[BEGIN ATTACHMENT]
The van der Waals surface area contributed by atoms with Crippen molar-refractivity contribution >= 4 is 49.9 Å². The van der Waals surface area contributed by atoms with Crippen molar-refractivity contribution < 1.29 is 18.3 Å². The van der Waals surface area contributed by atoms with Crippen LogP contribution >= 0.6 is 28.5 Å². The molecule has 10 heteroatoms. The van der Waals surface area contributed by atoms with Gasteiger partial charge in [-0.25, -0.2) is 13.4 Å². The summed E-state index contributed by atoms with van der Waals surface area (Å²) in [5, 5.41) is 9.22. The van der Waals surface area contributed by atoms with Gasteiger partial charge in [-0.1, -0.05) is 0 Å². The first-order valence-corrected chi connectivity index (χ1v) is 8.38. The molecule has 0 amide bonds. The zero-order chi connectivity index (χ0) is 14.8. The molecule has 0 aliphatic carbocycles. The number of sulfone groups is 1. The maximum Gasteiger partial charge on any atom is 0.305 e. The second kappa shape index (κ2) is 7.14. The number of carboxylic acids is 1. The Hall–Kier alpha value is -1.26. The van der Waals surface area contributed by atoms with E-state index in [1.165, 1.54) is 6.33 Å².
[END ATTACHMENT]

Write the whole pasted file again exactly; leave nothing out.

The van der Waals surface area contributed by atoms with Crippen molar-refractivity contribution >= 4 is 49.9 Å². The van der Waals surface area contributed by atoms with Crippen molar-refractivity contribution < 1.29 is 18.3 Å². The van der Waals surface area contributed by atoms with Crippen LogP contribution >= 0.6 is 28.5 Å². The molecule has 10 heteroatoms. The van der Waals surface area contributed by atoms with Gasteiger partial charge in [-0.25, -0.2) is 13.4 Å². The summed E-state index contributed by atoms with van der Waals surface area (Å²) in [5, 5.41) is 9.22. The van der Waals surface area contributed by atoms with Gasteiger partial charge in [-0.1, -0.05) is 0 Å². The first-order valence-corrected chi connectivity index (χ1v) is 8.38. The molecule has 0 amide bonds. The zero-order chi connectivity index (χ0) is 14.8. The molecule has 0 aliphatic carbocycles. The number of sulfone groups is 1. The maximum Gasteiger partial charge on any atom is 0.305 e. The second kappa shape index (κ2) is 7.14. The number of carboxylic acids is 1. The Hall–Kier alpha value is -1.26. The van der Waals surface area contributed by atoms with E-state index in [1.165, 1.54) is 6.33 Å².